Greek life

The magic of the Mageireia

Mageirevo is the greek verb for “I cook.”  Mageireia, according to my Greek teacher, is a very old word they don’t use anymore.  It’s a place where the food is cooked in the oven or on the stove, as opposed to on the grill.  Now Greeks just call this place a taverna.  It’s kind of like the prepared food counter at Whole Foods … but everything is hot and ready to serve immediately.  And the dishes are less varied; he’s got 5ish things a day and that’s it.

Papou introduced me to our local mageireia here in Voula.  His name is Manoulis.  He likes American music from the 60s, like Nancy Sinatra, and he keeps albums behind the counter. He often shows me this or that, and I don’t know any of the female singers.  He says I look like Jane Fonda. (I don’t.)  He has a great staff — a younger fella I think might be his son who speaks a lot of English, and a really friendly delivery guy.  He has maybe 4 tables, and when I stop in there’s usually one or two people having lunch, but it’s his takeout business that is fantastically busy.  After cooking all morning, he opens at noon.  But if you go at noon, it’s not a sure thing that everything will be ready.  The magic time is 12:30 until about 1:15. After that, he pretty much sells out. I think he closes at 3.

I love going there.  I tend to go on a Tuesday or a Thursday when the boys come home starving at 5:00 and I can fill plates immediately. In my very broken greek, I tell Manoulis that I could work for him or live in the shop, whichever he prefers. He doesn’t speak much English, but he understands when I say “the best.” He almost always has roasted eggplant with olive oil and tomato sauce.  He also almost has yemista, stuffed tomatoes and peppers with rice and ground beef.  (They know I’m American because instead of mincemeat, I say ‘ground beef.’)  He often has pastisio, a pasta with meat sauce dish which the boys love. You can get roasted chicken or rooster in tomato sauce with spaghetti or rice.  You can get soutzoukakia (meatballs) with spaghetti or rice.  Sometimes he has more traditional, old school dishes like tripe.  I can’t bring myself to try it, but Papou sure loves it.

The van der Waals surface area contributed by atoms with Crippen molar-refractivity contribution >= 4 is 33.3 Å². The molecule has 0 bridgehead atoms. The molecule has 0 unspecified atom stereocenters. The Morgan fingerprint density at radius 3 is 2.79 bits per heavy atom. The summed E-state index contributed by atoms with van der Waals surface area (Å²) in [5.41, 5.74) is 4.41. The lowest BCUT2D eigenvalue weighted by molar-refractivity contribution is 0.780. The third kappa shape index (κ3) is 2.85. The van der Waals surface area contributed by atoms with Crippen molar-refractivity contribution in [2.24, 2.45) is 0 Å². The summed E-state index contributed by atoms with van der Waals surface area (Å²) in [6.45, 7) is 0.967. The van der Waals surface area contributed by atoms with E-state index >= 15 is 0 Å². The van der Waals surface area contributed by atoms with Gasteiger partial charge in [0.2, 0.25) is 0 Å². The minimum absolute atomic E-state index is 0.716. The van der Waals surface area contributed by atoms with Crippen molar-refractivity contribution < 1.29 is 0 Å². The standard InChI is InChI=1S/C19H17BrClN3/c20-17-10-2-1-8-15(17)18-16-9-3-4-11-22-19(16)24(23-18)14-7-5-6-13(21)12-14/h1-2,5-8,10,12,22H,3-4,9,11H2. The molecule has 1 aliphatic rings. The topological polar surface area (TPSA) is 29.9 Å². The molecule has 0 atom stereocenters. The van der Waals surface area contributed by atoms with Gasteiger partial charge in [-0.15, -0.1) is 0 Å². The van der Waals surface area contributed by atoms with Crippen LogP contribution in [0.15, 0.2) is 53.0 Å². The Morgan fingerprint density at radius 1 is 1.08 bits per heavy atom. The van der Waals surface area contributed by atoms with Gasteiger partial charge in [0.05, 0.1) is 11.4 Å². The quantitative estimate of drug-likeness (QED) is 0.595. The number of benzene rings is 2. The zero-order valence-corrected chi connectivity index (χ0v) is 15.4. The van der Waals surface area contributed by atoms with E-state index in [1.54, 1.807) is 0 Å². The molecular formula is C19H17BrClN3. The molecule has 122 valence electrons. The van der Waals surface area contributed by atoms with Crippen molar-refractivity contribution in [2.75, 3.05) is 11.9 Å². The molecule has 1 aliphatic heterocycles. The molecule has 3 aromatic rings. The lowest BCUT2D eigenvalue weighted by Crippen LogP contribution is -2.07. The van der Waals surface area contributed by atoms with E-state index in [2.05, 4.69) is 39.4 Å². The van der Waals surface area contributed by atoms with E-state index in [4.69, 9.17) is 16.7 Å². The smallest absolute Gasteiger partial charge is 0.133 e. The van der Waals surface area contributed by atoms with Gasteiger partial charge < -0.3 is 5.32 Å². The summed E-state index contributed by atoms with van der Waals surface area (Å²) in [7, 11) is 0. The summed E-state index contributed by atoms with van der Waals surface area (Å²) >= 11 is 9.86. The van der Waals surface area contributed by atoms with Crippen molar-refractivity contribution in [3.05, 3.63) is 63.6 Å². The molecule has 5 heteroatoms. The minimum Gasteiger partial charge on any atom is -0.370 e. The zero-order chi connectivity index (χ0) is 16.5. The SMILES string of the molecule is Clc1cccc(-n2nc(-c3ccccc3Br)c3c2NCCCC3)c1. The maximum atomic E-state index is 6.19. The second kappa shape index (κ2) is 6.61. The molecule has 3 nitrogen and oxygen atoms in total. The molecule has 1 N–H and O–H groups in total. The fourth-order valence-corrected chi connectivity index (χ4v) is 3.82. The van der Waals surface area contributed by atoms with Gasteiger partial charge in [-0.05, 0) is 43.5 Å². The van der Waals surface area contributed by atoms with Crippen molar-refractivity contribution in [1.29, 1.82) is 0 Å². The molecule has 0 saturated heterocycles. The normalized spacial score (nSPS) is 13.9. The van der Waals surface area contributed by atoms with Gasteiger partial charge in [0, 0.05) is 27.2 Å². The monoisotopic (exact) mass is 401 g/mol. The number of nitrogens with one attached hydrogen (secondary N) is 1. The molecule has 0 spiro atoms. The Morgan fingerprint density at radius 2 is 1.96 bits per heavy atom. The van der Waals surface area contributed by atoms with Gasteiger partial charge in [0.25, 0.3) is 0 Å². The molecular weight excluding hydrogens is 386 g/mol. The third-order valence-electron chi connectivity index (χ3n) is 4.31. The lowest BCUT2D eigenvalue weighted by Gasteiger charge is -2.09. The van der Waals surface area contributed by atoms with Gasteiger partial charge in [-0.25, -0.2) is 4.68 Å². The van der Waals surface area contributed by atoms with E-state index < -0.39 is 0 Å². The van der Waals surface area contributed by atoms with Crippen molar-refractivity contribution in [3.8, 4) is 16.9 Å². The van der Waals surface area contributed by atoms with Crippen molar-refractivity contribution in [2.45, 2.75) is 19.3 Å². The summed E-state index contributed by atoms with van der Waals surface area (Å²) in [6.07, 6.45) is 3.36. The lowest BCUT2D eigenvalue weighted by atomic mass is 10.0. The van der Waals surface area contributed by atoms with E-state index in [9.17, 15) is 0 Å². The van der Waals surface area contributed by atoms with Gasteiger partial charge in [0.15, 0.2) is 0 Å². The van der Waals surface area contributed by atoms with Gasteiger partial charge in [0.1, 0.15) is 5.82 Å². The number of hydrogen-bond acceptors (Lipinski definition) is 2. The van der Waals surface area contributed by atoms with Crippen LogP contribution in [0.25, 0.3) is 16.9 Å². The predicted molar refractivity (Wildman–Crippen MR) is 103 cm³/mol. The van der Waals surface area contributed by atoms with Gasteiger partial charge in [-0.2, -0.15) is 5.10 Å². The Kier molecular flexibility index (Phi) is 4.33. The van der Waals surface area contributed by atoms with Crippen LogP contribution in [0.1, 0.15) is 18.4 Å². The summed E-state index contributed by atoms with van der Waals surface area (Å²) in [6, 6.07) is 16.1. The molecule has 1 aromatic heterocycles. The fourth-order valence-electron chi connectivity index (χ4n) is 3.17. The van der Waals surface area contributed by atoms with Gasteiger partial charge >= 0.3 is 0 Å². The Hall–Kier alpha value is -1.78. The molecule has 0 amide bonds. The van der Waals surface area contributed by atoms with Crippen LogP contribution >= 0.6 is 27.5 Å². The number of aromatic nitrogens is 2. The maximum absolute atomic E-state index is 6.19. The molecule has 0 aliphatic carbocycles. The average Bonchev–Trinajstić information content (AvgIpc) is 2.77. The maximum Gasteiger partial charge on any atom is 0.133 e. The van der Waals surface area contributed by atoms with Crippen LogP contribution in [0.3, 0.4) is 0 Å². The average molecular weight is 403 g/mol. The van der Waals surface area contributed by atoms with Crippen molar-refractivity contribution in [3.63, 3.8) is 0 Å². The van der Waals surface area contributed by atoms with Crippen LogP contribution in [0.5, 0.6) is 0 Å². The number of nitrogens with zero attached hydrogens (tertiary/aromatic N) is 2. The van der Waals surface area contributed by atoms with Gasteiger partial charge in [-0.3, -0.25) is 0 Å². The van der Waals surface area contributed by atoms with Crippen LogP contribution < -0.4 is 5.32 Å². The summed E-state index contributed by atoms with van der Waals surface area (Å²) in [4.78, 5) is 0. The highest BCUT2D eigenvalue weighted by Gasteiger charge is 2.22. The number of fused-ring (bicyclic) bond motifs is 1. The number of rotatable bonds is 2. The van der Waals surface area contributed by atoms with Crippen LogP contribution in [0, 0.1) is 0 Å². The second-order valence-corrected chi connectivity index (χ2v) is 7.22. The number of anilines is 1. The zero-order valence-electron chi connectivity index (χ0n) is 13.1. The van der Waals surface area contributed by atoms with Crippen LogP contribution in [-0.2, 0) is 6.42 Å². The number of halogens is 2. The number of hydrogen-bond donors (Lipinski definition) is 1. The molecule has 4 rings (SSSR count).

In the winter, he makes a few soups and stews. Greeks don’t really consider soup to be a food, but heartier stews appear acceptable.  Revithia is a good one – chickpeas in broth.  So are his lentils.  His gigantes, giant white beans, are different than the traditional dish with tomato sauce and dill; he uses a bunch of herbs and olive oil.  Last week he brought me around the counter to have some gigantes that were cooking in a giant caldron behind the counter.   My favorite, though, is laxanadolmades with avgolemono, stuffed cabbage with ground beef or pork, rice and herbs in an egg lemon sauce.  We also love giouvalakia, meatballs with rice and mint in egg lemon sauce.   Spring is coming and the artichokes are starting to appear … I can’t wait to see what he does with those.

His tomato sauce, though, is pure magic. I tell him this in English.  He chalks it up to really good ingredients, which I of course believe, but I’ve never had tomato sauce like this.  And lucky for me, he uses it in everything.  I think lentil soup is fine.  His lentil soup has this tomato sauce as the base and we buy 3 portions and eat it for days.  He makes fazoulakia, a summer dish of green beans in this sauce.  In the winter he roasts okra in it.  I don’t know his secret. I wish I did. I have a pretty great fazoulakia recipe that I make often and everyone loves, but it just doesn’t compare.  Papou told me to prepare myself to never make fazoulakia again after having the ones from Manoulis.

Sometimes I think about having my own mageireia in Denver.  But where will I get the tomato sauce?

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